More delays will just increase the costs of all the options and decrease the possibility of funding the more expensive options.


15 people like this
Posted by Dennis Smith
a resident of Crescent Park
on Mar 20, 2019 at 10:50 am

For a rough estimate on tunnel costs, assume $2 billion cost, 50,000 residents of Palo Alto. That means $40,000 per person. Probably not worth the City's time in considering a tunnel as part of "... the big question of funding."


14 people like this
Posted by We can wait
a resident of Community Center
on Mar 20, 2019 at 11:03 am

No problem, the world will wait for palo alto. Filséth has more important things to do like preventing implementation of SB50


14 people like this
Posted by How do we get there from here?
a resident of Old Palo Alto
on Mar 20, 2019 at 12:17 pm

How do we get there from here? is a registered user.

The Citizen Advisory Panel (CAP) was a misnomer from the start since they weren't allowed to "advise" on anything. I went to a meeting once and the consultant told them they can't make recommendations as a group- so what was the point? It seems like the City and consultants were just trying to act like they got input, when really, they just want to do whatever they want and is easier....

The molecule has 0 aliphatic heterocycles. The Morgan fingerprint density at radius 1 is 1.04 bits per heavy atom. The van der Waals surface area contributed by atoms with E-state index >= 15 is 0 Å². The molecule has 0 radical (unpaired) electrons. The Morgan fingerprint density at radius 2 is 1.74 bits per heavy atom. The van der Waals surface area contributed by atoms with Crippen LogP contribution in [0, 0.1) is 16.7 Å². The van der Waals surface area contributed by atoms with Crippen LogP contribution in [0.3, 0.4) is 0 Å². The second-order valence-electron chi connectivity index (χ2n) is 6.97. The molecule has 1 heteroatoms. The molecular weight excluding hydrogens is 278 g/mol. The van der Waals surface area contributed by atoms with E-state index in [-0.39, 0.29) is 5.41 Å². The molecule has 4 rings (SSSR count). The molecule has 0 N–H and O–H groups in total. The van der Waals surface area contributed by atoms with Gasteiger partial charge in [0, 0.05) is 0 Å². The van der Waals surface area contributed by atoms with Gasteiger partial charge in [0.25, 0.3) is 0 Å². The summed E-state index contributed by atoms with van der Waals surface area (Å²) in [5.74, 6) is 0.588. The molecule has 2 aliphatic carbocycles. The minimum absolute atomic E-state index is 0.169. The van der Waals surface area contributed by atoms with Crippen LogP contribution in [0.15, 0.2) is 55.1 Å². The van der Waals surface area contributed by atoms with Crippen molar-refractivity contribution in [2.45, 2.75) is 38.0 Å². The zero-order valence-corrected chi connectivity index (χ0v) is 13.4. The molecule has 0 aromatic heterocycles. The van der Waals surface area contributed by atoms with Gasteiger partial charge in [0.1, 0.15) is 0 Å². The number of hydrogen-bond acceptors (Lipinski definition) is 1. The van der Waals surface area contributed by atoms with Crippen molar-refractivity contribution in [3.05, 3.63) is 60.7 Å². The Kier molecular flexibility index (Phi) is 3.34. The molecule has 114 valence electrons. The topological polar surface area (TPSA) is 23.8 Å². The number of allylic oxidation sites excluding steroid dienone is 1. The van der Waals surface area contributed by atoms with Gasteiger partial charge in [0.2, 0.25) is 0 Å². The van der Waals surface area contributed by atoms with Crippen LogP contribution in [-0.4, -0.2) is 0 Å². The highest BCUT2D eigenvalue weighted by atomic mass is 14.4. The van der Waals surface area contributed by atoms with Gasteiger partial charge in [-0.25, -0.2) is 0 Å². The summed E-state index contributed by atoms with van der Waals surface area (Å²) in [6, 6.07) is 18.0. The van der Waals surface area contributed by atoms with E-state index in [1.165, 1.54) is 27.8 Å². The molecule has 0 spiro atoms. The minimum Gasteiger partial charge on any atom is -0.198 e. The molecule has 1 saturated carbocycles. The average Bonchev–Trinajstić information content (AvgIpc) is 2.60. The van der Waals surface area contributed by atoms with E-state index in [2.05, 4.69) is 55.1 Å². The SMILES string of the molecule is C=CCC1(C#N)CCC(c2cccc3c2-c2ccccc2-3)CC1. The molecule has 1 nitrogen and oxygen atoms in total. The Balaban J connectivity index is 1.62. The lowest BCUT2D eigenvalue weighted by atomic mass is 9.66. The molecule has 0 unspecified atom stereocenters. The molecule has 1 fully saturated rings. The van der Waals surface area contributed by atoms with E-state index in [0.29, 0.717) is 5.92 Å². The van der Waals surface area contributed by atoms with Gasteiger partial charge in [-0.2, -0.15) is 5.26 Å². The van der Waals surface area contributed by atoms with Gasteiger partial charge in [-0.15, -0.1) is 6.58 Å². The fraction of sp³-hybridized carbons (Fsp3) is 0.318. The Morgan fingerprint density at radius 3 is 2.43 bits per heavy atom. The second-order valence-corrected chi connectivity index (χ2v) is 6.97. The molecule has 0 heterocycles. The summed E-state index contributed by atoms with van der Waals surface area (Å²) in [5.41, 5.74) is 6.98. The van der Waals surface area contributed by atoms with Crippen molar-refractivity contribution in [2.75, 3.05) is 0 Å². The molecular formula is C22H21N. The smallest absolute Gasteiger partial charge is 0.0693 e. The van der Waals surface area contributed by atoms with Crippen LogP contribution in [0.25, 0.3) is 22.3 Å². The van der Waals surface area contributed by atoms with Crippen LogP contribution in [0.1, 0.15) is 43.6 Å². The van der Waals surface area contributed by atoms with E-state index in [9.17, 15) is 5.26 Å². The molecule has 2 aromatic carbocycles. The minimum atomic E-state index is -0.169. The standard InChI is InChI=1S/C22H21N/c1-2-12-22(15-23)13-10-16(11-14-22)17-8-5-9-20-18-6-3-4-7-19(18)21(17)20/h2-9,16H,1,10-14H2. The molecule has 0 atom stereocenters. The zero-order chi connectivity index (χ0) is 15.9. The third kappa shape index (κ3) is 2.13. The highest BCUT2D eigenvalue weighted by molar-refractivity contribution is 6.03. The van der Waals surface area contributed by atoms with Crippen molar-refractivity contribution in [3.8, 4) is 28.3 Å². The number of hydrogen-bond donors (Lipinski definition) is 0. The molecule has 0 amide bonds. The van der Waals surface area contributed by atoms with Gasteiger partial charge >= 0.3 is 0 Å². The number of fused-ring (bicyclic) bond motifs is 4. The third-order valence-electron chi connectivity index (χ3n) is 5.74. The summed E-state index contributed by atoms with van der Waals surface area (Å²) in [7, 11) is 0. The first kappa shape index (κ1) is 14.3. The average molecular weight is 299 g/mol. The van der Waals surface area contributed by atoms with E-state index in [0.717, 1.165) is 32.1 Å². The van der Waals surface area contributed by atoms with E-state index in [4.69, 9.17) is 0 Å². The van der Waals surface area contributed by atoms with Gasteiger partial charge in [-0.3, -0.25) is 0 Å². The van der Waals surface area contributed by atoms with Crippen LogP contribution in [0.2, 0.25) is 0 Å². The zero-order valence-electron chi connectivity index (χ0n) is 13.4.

The CAP was made up of people living right up against the tracks - how can that be the right group to make recommendations?

This new Working Group will delay things but it is much better to have a group that includes businesses, Stanford and the residents - and even better that they are required to come up with a consensus recommendation (that was in the motion Monday night).

People keep complaining this is taking too long - but this project (or rather these projects) are HUGE. They need to strike a balance between what is fundable and what the community will accept.

Most people wanted the tunnel, but if it costs billions AND requires taking people's homes, then people won't vote for it. The trench runs into the creeks and the sea level rise people who spoke before the rail issue on Monday night said it would be a significant impact to ground water. That only leaves elevated options and if that's what we're left with - then it will take careful planning to make that the nicest possible elevated train - especially if we are going to pay for it.